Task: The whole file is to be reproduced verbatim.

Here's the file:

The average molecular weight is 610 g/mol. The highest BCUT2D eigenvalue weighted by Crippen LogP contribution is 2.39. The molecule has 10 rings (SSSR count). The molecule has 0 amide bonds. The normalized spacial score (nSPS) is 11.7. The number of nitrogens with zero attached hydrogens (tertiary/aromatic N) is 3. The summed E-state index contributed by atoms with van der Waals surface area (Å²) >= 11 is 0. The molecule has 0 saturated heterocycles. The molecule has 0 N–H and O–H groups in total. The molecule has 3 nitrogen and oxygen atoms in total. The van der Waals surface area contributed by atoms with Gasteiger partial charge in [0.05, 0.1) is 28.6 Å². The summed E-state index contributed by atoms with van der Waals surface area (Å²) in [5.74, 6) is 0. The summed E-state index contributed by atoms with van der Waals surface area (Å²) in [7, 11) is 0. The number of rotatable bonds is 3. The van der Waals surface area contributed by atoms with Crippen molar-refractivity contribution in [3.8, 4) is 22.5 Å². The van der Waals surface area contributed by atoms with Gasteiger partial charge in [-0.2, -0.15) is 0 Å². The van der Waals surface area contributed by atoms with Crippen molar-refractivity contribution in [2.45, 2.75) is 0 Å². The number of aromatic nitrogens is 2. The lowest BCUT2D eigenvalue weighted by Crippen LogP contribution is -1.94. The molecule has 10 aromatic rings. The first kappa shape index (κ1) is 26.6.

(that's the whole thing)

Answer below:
The average molecular weight is 610 g/mol. The highest BCUT2D eigenvalue weighted by Crippen LogP contribution is 2.39. The molecule has 10 rings (SSSR count). The molecule has 0 amide bonds. The normalized spacial score (nSPS) is 11.7. The number of nitrogens with zero attached hydrogens (tertiary/aromatic N) is 3. The summed E-state index contributed by atoms with van der Waals surface area (Å²) >= 11 is 0. The molecule has 0 saturated heterocycles. The molecule has 0 N–H and O–H groups in total. The molecule has 3 nitrogen and oxygen atoms in total. The van der Waals surface area contributed by atoms with Gasteiger partial charge in [0.05, 0.1) is 28.6 Å². The summed E-state index contributed by atoms with van der Waals surface area (Å²) in [5.74, 6) is 0. The summed E-state index contributed by atoms with van der Waals surface area (Å²) in [7, 11) is 0. The number of rotatable bonds is 3. The van der Waals surface area contributed by atoms with Crippen molar-refractivity contribution in [3.8, 4) is 22.5 Å². The van der Waals surface area contributed by atoms with Gasteiger partial charge in [-0.2, -0.15) is 0 Å². The van der Waals surface area contributed by atoms with Crippen molar-refractivity contribution in [2.45, 2.75) is 0 Å². The number of aromatic nitrogens is 2. The lowest BCUT2D eigenvalue weighted by Crippen LogP contribution is -1.94. The molecule has 10 aromatic rings. The first kappa shape index (κ1) is 26.6.